Nathaniel Grow is an assistant professor of legal studies at the University of Georgia’s Terry College of Business. He answered some questions about his new book Baseball on Trial: The Origin of Baseball’s Antitrust Exemption.

Q: Why do you think so many other commentators have failed to place the U.S. Supreme Court’s Federal Baseball decision in its appropriate historical context?

Nathaniel Grow: I think there are a couple reasons.  First, the Court interprets the phrase “interstate commerce” differently today than it did in 1922, defining the term much more broadly now than it did back then (today, almost any business activity qualifies as interstate commerce). So legal commentators trained in recent decades will naturally find it difficult to understand how the Court could have concluded that Major League Baseball (MLB) wasn’t engaged in interstate commerce in 1922—and thus wasn’t subject to the Sherman Antitrust Act—when the Court would clearly reach a different result today.

Another explanation, though, lies in the fact that prior to Baseball on Trial relatively little was known about the Federal Baseball proceedings themselves. I contend in the book that the Court’s resolution of the case can be explained in part by the parties’ respective legal strategies. In particular, the plaintiff in the Federal Baseball suit did not effectively rebut MLB’s argument on the interstate commerce issue, and therefore failed to present the Supreme Court with sufficiently compelling grounds to rule in its favor. Thus, many commentators have judged the decision simply by looking at the final outcome, without fully understanding the strategic decisions by counsel that help explain the ultimate result in the case.

Q: You mention that baseball is the only professional sport that benefits from antitrust immunity. Briefly, what are some of the reasons baseball’s exemption from federal antitrust law was correct at the time of the case?

Grow: Federal antitrust law only applies to those engaged in “interstate commerce.” At the time the Federal Baseball case was decided in 1922, courts adhered to a narrow definition of the phrase under which the term “commerce” was limited to the production or sale of tangible goods. Because professional baseball at that time did not produce any physical products, but instead merely staged ephemeral baseball exhibitions for the public, the Supreme Court held that the defendants were not engaged in commerce and thus were not within the scope of the Sherman Act (MLB’s merchandising activities of the sort we see today—hats, t-shirts, etc.,—originated several decades after Federal Baseball was decided). Meanwhile, because all of the industry’s revenue was generated within a single state (i.e., ticket sales to a particular baseball game), Justice Holmes also determined for good measure that the business was not “interstate” in nature. I ultimately conclude in the book that both holdings were entirely reasonable given the applicable legal precedents in place at the time.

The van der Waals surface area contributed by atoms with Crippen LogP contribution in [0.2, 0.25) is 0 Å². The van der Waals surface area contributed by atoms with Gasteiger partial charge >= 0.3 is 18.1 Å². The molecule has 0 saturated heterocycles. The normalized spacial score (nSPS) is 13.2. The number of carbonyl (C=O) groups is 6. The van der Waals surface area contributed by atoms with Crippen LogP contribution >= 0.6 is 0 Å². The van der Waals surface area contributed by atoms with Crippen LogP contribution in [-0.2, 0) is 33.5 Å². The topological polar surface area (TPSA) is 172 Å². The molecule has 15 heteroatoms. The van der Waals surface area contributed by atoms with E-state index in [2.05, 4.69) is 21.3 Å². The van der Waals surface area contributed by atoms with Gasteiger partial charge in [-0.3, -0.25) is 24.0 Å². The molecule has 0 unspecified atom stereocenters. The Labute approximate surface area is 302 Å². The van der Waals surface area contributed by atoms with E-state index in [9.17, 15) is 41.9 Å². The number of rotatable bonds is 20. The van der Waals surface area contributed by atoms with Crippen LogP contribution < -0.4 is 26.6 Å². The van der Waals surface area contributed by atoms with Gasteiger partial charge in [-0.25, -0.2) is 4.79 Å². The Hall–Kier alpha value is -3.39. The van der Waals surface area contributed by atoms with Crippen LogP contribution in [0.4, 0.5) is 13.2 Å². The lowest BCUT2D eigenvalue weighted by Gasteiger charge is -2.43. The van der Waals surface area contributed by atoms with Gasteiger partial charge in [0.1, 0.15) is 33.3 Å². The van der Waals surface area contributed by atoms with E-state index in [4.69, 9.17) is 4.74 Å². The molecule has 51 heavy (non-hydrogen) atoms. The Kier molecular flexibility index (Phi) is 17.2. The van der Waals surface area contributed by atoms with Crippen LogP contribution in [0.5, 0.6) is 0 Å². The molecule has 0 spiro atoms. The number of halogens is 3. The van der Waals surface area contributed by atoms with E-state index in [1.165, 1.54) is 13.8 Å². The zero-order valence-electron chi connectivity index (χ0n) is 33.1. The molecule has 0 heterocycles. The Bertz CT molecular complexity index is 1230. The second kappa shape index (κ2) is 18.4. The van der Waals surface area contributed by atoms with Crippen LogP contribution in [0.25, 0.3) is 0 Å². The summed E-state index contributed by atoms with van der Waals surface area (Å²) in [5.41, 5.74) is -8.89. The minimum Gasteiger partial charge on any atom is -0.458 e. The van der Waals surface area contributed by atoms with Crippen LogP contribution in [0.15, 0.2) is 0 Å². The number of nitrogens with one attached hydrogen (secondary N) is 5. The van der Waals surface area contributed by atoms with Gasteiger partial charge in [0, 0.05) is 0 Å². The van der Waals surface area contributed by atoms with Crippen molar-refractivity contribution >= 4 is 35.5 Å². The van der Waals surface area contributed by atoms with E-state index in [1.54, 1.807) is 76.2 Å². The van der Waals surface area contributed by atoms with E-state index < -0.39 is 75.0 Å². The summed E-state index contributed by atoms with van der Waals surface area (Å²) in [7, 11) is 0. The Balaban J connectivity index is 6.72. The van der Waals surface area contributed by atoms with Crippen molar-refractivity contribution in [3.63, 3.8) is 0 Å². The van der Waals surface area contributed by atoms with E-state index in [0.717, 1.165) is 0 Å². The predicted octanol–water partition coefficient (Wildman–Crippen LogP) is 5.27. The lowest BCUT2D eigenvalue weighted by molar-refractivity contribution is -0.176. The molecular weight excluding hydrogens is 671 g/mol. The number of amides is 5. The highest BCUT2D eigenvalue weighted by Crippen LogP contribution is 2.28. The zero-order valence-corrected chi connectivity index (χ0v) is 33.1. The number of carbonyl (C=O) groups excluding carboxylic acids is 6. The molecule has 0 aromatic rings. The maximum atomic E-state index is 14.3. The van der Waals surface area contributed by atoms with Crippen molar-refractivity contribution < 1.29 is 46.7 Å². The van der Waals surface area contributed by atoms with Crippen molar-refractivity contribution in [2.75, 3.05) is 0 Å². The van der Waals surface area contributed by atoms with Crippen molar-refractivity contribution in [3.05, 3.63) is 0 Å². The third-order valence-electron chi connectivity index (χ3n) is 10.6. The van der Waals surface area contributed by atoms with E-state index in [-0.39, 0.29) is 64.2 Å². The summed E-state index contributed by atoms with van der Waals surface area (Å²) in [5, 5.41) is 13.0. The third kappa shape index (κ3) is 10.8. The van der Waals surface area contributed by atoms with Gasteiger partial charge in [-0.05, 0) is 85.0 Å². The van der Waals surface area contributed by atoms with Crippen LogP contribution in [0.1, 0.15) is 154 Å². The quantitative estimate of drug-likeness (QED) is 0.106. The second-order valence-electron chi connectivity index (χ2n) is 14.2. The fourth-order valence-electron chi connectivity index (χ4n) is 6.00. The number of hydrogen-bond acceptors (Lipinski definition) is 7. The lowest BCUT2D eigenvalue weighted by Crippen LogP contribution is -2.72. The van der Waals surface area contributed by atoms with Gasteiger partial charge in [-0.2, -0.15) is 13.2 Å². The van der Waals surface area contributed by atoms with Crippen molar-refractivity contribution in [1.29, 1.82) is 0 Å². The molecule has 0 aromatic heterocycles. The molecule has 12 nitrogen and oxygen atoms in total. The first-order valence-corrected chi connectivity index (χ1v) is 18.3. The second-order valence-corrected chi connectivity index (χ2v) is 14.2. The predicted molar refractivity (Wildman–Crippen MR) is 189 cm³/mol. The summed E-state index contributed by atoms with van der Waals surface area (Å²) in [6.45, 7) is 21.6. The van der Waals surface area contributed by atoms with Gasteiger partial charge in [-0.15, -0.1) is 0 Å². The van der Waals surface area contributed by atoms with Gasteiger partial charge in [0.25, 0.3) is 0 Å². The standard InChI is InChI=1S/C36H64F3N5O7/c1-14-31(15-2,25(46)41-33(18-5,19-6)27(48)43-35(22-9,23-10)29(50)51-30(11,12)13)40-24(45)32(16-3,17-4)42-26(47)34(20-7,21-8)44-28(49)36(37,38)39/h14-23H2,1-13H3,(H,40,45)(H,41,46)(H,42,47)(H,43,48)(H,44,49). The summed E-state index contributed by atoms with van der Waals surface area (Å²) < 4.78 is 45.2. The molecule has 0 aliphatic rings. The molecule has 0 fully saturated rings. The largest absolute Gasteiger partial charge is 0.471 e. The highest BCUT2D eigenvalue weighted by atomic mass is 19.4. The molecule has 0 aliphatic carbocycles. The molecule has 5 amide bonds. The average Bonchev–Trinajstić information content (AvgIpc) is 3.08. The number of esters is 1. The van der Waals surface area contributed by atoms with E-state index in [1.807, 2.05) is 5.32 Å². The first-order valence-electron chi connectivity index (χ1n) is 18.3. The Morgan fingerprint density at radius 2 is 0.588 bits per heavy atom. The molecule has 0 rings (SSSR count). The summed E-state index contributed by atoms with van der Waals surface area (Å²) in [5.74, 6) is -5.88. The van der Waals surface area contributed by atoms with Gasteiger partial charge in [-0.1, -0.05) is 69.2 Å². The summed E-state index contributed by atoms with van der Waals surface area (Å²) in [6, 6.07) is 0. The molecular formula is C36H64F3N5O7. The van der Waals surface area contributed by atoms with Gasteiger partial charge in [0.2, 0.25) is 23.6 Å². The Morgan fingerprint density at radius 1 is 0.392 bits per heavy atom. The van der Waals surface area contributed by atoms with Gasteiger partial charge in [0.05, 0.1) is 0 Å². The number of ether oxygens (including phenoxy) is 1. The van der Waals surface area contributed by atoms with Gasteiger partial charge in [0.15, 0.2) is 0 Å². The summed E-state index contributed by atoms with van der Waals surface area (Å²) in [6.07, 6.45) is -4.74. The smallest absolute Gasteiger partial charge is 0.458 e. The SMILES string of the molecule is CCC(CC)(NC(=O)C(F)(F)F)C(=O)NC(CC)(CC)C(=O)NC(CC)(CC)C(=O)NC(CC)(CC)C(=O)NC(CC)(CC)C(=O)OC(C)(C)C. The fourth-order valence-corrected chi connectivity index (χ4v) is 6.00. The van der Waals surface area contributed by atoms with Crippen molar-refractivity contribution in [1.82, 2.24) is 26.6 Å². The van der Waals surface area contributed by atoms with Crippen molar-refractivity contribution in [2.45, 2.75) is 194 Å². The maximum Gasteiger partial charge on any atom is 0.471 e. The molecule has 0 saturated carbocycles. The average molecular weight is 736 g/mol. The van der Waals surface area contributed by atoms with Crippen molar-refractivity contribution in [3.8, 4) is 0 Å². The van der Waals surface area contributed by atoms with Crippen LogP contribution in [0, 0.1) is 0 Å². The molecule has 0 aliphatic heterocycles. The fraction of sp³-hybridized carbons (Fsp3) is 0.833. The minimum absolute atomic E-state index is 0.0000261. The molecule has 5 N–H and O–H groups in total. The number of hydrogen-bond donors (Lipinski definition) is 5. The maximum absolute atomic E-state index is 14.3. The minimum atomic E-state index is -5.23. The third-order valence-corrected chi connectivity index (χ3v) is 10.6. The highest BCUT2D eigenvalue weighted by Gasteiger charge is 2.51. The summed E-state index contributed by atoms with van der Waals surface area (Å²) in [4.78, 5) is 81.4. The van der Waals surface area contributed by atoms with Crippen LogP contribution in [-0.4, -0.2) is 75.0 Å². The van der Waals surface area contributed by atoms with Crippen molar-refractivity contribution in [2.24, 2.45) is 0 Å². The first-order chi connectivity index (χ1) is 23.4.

Q: Why have the complete records of the Federal Baseball litigation never been brought to light?

Grow: Many of the documents I relied on in Baseball on Trial were only first made publicly available in 2010 at the National Baseball Hall of Fame Library in Cooperstown, NY. Before then, the files resided in the private holdings of MLB’s Office of the Commissioner. These documents included many of the court records and much of the attorney correspondence I reference in the book, files that were critical in understanding and explaining the litigation’s outcome.

Q: How has baseball’s antitrust exemption been challenged in the courts since the initial Supreme Court decision?

Grow: MLB has fought off a number of challenges to its antitrust exemption over the years. Perhaps the most notable of these lawsuits was the 1972 case of Flood v. Kuhn, in which major league player Curt Flood challenged the so-called “reserve clause” under the Sherman Act (the reserve clause was the provision in place at the time granting MLB teams the right to their players’ services for the entire length of their careers). Despite acknowledging that baseball was engaged in interstate commerce as of the 1970s, and that the 1922 Federal Baseball decision was an “exception and an anomaly,” the Supreme Court nevertheless rejected Flood’s claim. In particular, the Court reasoned that because Congress had never subsequently acted to revoke the exemption, it would be improper for the judiciary to repeal it 50 years later. Subsequent courts have largely abided by this ruling up to the present day.

Q: What implications do you think your book will have for the current legal challenges to baseball’s antitrust exemption?

Grow: I believe Baseball on Trial provides important insight into the proper scope of baseball’s antitrust exemption. Because so little was previously known about the proceedings, subsequent courts interpreting the Supreme Court’s decision in the Federal Baseball suit have been forced to rely on the relatively terse opinion in the case by Justice Oliver Wendell Holmes, along with the appellate court’s earlier decision, to understand the basis of the lawsuit. In some cases, these later courts have misinterpreted the breadth of the original proceedings, and therefore held that the scope of baseball’s antitrust exemption is much narrower than I believe to be correct. Accordingly, my book could potentially impact the city of San Jose, California’s on-going antitrust lawsuit against MLB over the proposed relocation of the Oakland Athletics, in which the city has asserted the erroneous, narrow view of the exemption’s scope.

 

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